Access to Finance - What is the Best Way Forward?
The World Bank estimates that in some countries, fewer than 10 percent of people have access to financial services of any kind. In many countries, the most vulnerable people often cannot use a bank account to manage payments, save securely or get a loan at competitive rates.
Banking for Billions, an Economist Intelligence Unit publication commissioned by Barclays, examines the current global landscape for access to financial services and assesses next steps. The report confirms that financial exclusion reinforces the poverty cycle in both developing and developed states by preventing access to basic needs such as healthcare and education. It also stresses that financial inclusion goes far beyond small loans and that there is a strong need for other services such as insurance, transactional accounts, payment services, financial education and savings.
Technological solutions play a vital role in expanding financial inclusion worldwide, particularly in regions such as Africa where mobile technology has expanded more rapidly than physical banking infrastructure. In Kenya, for example, over 9 million customers have registered to use Vodafone's mobile money transfer service M-PESA. Rural recipients of such money transfers have increased their income 30%, according to research by Assist the Poor. Vodafone has since been able to offer similar services in the emerging markets of Ghana, South Africa, Tanzania and Quatar.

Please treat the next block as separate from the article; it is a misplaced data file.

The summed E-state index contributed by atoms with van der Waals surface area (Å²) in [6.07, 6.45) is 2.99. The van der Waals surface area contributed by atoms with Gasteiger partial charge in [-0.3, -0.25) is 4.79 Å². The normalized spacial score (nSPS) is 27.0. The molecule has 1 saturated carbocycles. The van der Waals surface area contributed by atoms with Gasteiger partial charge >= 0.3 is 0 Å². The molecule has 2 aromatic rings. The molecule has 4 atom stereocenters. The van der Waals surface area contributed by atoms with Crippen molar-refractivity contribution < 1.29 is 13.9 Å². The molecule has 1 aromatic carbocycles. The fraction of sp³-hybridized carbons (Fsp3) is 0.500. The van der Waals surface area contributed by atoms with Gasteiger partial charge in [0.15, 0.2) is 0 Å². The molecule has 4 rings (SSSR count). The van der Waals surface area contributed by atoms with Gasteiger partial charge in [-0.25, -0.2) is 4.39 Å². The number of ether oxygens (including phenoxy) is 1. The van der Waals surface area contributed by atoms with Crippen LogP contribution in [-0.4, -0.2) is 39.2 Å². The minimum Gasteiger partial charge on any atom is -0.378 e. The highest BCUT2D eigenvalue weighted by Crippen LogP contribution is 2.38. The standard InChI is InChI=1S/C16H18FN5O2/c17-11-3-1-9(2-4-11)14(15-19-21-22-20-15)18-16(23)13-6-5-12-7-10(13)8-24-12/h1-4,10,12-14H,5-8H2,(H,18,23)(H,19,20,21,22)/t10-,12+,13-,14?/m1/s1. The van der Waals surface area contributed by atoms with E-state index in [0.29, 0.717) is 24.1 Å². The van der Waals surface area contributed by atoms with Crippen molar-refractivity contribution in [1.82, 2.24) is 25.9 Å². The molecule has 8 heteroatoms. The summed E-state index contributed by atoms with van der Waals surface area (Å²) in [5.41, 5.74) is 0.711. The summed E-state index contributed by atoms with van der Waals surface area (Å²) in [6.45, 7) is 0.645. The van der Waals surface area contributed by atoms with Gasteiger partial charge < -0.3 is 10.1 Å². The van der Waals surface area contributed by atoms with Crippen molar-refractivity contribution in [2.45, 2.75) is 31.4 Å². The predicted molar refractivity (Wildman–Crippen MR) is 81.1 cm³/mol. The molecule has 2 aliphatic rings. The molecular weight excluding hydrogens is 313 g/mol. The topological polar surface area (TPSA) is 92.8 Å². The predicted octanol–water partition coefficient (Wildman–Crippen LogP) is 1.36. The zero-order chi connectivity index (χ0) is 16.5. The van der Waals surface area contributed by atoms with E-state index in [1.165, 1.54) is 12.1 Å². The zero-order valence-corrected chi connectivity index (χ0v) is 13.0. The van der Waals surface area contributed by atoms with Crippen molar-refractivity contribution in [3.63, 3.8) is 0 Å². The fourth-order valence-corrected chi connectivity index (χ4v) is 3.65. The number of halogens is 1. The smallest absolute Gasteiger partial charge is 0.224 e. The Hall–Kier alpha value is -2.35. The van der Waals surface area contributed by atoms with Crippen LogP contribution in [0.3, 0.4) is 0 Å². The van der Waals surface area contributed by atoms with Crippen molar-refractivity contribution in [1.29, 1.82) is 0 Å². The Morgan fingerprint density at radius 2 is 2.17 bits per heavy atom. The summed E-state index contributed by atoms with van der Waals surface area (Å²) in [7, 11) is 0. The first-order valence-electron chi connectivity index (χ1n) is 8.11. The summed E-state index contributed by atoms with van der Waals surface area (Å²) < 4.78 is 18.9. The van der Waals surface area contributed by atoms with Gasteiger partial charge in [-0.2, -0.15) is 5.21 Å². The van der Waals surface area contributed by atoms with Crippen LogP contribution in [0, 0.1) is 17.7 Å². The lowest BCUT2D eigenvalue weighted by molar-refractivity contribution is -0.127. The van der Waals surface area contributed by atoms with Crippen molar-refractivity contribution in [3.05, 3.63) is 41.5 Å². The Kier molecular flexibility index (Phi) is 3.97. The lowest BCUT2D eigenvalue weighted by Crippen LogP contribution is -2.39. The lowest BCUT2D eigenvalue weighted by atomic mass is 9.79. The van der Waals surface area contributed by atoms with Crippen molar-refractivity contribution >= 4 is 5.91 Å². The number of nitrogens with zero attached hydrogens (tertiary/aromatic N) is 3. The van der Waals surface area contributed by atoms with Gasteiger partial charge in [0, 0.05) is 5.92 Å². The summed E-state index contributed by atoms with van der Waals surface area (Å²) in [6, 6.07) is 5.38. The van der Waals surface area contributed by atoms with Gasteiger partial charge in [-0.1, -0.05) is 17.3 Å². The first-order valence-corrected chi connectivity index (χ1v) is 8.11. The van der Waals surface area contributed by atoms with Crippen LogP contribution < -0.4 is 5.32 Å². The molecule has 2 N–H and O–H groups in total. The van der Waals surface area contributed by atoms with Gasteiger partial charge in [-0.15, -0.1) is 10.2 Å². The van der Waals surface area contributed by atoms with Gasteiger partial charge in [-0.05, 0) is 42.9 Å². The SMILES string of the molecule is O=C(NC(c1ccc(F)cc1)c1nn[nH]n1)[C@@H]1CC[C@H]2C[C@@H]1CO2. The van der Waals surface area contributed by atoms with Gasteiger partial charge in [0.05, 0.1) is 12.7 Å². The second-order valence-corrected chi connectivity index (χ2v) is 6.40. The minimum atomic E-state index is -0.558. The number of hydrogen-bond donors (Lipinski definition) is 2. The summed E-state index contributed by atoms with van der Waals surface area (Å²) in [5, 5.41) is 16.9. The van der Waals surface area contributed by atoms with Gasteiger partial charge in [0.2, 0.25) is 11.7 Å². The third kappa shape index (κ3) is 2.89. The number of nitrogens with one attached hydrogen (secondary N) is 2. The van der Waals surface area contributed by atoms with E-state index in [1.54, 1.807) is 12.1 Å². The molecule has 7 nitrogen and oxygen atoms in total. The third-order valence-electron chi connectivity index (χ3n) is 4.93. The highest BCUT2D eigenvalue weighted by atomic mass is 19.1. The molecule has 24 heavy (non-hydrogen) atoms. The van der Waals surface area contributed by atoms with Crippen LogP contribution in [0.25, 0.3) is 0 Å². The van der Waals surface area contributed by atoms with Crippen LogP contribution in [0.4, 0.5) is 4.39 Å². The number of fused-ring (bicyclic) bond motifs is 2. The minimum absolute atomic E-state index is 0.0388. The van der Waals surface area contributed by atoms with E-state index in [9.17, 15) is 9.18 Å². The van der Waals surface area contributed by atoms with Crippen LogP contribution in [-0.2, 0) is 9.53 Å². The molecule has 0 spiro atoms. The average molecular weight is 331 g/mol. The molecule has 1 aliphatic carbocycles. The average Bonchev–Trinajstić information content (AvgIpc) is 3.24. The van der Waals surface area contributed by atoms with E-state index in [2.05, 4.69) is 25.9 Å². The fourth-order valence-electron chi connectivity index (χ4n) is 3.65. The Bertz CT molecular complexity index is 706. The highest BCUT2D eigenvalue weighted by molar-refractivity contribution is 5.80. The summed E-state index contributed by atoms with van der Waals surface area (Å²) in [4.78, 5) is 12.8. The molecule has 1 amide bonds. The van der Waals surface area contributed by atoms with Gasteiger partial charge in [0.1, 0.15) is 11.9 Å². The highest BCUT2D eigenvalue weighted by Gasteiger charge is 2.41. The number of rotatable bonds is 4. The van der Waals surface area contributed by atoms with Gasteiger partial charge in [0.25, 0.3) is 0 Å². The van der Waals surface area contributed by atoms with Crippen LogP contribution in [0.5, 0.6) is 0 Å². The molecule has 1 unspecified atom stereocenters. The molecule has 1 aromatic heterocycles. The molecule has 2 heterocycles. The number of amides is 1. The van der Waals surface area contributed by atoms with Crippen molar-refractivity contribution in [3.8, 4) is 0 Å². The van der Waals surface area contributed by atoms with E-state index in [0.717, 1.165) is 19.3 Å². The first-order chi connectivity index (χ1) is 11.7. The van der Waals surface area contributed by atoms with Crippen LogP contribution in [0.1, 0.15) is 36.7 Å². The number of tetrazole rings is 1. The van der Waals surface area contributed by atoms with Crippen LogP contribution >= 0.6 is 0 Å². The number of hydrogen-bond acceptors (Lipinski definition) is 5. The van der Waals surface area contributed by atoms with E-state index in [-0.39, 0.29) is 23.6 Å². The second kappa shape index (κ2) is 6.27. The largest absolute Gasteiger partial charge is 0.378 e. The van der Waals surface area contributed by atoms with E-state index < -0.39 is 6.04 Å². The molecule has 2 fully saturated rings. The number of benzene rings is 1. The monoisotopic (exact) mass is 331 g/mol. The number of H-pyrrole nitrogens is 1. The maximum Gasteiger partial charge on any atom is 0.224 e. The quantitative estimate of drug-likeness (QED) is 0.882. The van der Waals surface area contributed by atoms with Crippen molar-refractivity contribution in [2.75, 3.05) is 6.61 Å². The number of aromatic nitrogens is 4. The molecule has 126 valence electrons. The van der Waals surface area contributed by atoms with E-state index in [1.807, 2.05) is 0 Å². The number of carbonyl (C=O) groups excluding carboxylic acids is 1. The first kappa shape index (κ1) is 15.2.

However, the development of products and services for the underbanked is not without challenges. Profitability in microfinance comes from volume, not price. This requires developing low cost products with the assistance of marketing innovations in product design, price, distribution channels and promotion.
Critics fear that involvement of commercial banks in provision of financial services to the poor may lead to further exploitation of the unbanked, as recent exposés of corruption in the Indian microcredit market demonstrates. Further to this research has also demonstrated the tenuous link between current microfinance structures and poverty alleviation. Financial institutions will need to strike a delicate balance between profit-making and social responsibility, and continually be creative about providing a portfolio of access to finance solutions that inspire personal, community, and regional development. New challenges can arise for regulators; for example, as new kinds of transactions transform local kiosks into bank tellers, a lack of traceable transaction records could enhance abuse and fraudulent activities.
Partnerships involving multiple stakeholders from private sector banks and the providers of general business infrastructure to governments and policy makers are fundamental in achieving progress. These will encourage closer collaboration with groups who support underserved constituents. Collaboration should focus on conducting joint market analyses to better understand low income group needs and barriers for that segment.
Organisations supporting low income and underserved stakeholders should work with banks to provide lower risk access to credit. Policy makers' most important roles will be to create and empower institutions and legal systems that support financial services, protect consumers, collect information and promote competition. Finally, business partnerships across various sectors such as banking, information communication technology, health and insurance should continue to develop innovative solutions to provide financial access to the poor.
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